This website is 9 years old in a few weeks, friends. I’m a grandma around these parts. And at times I have no idea why I keep writing. And months go by when I don’t because I don’t want to be open to the haters for awhile. And then I feel stifled and stabby and low and SAD because this is MY space, my online home. If I’m feeling low, I write about it. If I’m feeling positive, I write about it. If I’m in the mental hospital or thinking about my career as a meth addict, I write about it. And if I painted something and need to pay the electric bill, I’m going to try and sell it because I’m more comfortable with that than a Donate button on my website. I can’t work a full-time out-of-the-house job. I’m getting comfortable with the limitations of having Lupus and creating things at home makes me feel good.

I’ve struggled with my body and its size and my mind and its weaknesses for so many years and it took me until turning 39 that I finally got it. I could finally, FINALLY, turn to my daughter and tell her, and MEAN it, “I’m so happy to be myself! Like, right now! Just like I am!” I won’t spend any more time wishing I could have done that years ago for her sake. I’m just so happy I can do it now for both our sakes. Like Shauna said, “For the first time in my life, at 45, I am relaxed into my body. What am I going to do, spend until I’m 75 wishing someone I was someone a little bit different, a little less, a little more conforming? Hell no.”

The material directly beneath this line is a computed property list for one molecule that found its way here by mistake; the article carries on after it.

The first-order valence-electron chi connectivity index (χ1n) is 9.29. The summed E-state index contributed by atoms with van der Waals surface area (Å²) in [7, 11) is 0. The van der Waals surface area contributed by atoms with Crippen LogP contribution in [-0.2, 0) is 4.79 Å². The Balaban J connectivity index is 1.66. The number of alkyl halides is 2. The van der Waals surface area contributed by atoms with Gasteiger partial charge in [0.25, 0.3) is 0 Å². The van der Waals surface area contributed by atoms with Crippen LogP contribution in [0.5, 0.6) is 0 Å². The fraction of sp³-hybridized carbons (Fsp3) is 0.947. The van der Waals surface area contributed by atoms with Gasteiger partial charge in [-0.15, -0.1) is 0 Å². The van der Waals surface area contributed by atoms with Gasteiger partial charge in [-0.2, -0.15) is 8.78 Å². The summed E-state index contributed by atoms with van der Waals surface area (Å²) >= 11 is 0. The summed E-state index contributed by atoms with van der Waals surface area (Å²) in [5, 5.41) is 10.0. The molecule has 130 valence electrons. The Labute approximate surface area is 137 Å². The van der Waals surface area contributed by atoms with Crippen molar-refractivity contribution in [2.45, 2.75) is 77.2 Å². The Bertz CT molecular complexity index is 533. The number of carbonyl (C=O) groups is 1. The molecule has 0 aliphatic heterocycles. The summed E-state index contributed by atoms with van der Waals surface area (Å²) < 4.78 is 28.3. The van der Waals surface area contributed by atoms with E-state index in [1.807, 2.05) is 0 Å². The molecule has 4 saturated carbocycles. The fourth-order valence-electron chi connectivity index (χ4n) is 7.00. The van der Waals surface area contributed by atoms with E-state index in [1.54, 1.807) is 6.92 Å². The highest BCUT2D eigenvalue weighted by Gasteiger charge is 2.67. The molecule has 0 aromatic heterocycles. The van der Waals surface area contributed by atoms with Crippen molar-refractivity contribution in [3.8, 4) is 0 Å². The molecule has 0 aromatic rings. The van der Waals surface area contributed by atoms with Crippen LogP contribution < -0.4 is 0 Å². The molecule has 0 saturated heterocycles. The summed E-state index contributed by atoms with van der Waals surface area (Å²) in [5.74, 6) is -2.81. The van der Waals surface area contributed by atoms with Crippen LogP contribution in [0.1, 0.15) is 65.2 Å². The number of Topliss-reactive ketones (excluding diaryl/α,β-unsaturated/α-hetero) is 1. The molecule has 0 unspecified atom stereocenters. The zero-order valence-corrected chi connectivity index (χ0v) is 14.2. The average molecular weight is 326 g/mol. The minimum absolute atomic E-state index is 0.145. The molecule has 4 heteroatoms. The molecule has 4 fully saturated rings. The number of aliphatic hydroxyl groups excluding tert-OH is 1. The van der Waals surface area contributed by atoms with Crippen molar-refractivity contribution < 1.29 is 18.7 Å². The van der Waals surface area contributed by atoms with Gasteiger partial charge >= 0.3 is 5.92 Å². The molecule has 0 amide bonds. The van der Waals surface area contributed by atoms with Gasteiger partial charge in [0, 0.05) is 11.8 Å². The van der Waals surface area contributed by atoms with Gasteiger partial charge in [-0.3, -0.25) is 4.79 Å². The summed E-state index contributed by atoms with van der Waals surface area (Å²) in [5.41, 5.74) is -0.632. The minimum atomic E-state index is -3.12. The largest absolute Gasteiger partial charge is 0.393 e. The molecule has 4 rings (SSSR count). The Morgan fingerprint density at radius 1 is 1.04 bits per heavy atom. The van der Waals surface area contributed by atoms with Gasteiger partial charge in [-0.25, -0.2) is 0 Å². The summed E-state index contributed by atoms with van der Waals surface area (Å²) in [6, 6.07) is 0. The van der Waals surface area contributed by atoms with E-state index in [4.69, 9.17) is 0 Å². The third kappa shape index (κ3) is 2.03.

I told my husband last year that I didn’t want to spend one more second of my time with anyone who didn’t love me for exactly who I was. No more time spent with people who are “trying to help me” by changing who I am because I’m not good enough. Well, horseshit. I AM good enough. Better than good enough.

I am enough, full stop.

5/12/11

Today was a low day. A very low day.

In another life, today would have been the day I decided things were too hard to bear and so bleak I’d never see the blue skies again.